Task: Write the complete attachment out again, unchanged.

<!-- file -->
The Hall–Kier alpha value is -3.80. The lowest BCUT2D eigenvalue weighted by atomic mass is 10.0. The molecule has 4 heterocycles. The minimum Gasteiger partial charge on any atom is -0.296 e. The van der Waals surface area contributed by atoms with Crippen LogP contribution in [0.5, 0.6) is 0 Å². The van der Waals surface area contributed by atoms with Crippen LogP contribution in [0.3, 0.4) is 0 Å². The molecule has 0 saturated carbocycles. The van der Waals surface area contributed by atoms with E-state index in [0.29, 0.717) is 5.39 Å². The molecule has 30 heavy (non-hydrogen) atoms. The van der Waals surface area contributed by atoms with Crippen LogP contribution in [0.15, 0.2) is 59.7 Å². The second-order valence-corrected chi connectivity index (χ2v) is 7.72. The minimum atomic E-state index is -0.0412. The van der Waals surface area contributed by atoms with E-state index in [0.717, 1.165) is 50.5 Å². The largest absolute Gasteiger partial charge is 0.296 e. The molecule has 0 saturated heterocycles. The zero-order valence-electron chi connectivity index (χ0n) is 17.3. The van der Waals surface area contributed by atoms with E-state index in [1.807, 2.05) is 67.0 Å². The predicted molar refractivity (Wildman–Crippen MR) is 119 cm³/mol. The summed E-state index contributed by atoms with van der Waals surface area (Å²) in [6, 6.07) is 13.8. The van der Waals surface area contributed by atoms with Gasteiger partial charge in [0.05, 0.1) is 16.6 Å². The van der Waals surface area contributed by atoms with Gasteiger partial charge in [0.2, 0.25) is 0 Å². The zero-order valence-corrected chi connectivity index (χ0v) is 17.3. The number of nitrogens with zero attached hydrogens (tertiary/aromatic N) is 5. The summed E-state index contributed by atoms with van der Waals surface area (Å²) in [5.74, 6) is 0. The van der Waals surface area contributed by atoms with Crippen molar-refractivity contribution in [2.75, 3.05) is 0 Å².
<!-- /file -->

The Hall–Kier alpha value is -3.80. The lowest BCUT2D eigenvalue weighted by atomic mass is 10.0. The molecule has 4 heterocycles. The minimum Gasteiger partial charge on any atom is -0.296 e. The van der Waals surface area contributed by atoms with Crippen LogP contribution in [0.5, 0.6) is 0 Å². The van der Waals surface area contributed by atoms with Crippen LogP contribution in [0.3, 0.4) is 0 Å². The molecule has 0 saturated carbocycles. The van der Waals surface area contributed by atoms with E-state index in [0.29, 0.717) is 5.39 Å². The molecule has 30 heavy (non-hydrogen) atoms. The van der Waals surface area contributed by atoms with Crippen LogP contribution in [0.15, 0.2) is 59.7 Å². The second-order valence-corrected chi connectivity index (χ2v) is 7.72. The minimum atomic E-state index is -0.0412. The van der Waals surface area contributed by atoms with E-state index in [0.717, 1.165) is 50.5 Å². The largest absolute Gasteiger partial charge is 0.296 e. The molecule has 0 saturated heterocycles. The zero-order valence-electron chi connectivity index (χ0n) is 17.3. The van der Waals surface area contributed by atoms with E-state index in [1.807, 2.05) is 67.0 Å². The predicted molar refractivity (Wildman–Crippen MR) is 119 cm³/mol. The summed E-state index contributed by atoms with van der Waals surface area (Å²) in [6, 6.07) is 13.8. The van der Waals surface area contributed by atoms with Gasteiger partial charge in [0.05, 0.1) is 16.6 Å². The van der Waals surface area contributed by atoms with Gasteiger partial charge in [0.2, 0.25) is 0 Å². The zero-order valence-corrected chi connectivity index (χ0v) is 17.3. The number of nitrogens with zero attached hydrogens (tertiary/aromatic N) is 5. The summed E-state index contributed by atoms with van der Waals surface area (Å²) in [5.74, 6) is 0. The van der Waals surface area contributed by atoms with Crippen molar-refractivity contribution in [2.75, 3.05) is 0 Å².